There's a virtue in getting long in the tooth, as all the Baby Boomers are doing, and that singularity is this: you've had a lot of time to get really good at what you do. The young have the fire, the speed, and the stamina, but the older cats possess a lot of finesse, experience, and nuance. Both serve each "faction" well, and some are able to wield the panoply in both sides, but there are definitely telling traits. Prof Louie and his Crowmatix are definitely of the Baby Boom (and thereabouts) era, and they've had ample time to steep themselves in this way cool folky blues gig that more than once veers into mannered gospel, especially in cuts like A Book Faded Brown.
Wings on Fire is pronouncedly a group affair, a communal effort. Four out of five members sing, all five play, and it's them thar group harmonies that most mark this CD as unique. You don't find that trait much anymore. Yes, there are plenty of lead vocals too, mostly shared between the Prof (Aaron L. Hurwitz) and Miss Marie (no clue), but the constant presence of background and back-up singing is what expands each song, makes it much richer. The group's been nominated for a Grammy and strongly reflects the old San Francisoc / Fillmore / Avalon / Family Dog days. There's some Lamb in there, some Stoneground, some Sons of Champlin, some Bodacious D.F., all that way cool now forgotten stuff.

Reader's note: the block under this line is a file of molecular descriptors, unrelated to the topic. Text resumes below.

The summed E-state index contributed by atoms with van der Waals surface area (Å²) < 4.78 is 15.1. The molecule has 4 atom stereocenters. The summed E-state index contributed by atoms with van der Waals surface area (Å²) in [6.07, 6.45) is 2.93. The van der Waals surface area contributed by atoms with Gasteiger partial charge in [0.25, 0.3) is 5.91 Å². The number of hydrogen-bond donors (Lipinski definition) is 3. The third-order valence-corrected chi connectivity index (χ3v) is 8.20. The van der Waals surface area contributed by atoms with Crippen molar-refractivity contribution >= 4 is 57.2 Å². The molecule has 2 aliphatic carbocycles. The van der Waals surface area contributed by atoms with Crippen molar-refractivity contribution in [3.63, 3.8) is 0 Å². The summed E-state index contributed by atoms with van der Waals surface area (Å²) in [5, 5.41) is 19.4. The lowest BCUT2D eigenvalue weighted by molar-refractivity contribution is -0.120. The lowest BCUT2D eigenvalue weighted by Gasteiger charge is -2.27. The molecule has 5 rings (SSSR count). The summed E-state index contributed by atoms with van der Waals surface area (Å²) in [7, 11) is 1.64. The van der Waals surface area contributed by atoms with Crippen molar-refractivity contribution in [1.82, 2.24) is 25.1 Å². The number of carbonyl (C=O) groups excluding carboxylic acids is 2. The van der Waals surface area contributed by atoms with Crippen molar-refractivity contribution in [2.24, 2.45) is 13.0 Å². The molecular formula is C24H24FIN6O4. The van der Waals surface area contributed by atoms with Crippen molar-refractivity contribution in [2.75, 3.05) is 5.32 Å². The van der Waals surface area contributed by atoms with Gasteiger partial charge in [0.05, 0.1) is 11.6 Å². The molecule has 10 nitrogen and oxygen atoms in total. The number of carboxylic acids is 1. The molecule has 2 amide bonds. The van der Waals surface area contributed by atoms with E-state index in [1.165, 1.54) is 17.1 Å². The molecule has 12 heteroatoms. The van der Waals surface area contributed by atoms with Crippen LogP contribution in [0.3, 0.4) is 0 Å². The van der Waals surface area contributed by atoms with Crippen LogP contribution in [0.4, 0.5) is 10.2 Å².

Oh, and re: that 'long in the tooth' stuff? I sprint to note that I ain't in that crowd. I'm only 29 - though, true, like Jack Benny, I've celebrated that particular birthday 29 times, but, hey, it's all in the numbers' ain't it? Just ask a Republican. Nonetheless, if you're getting up in years and feeling nostalgic, there's a lot here for that, or if you're, like me, only 29, and looking for days-gone-by authenticity that's rarer then hen's—er: crow's—teeth, look no further, you've found it. And if you want more, this is a prolific group: since 2000, they've issued, including this one, 11 CDs, and thus you have verdant pastures to romp in. 'N there are a lot of great lyrics throughout, to boot. One suggestion, though, to the band itself: let Josh Colow and his guitar loose more frequently puh-leeeeeeeze. That cat's good. The sit-ins of John Platania are very nice, but Colow's leads? Yow! Perfect.
Edited by: David N. Pyles
Copyright 2012, Peterborough Folk Music Society.
This review may be reprinted with prior permission and attribution.
Website design by David N. Pyles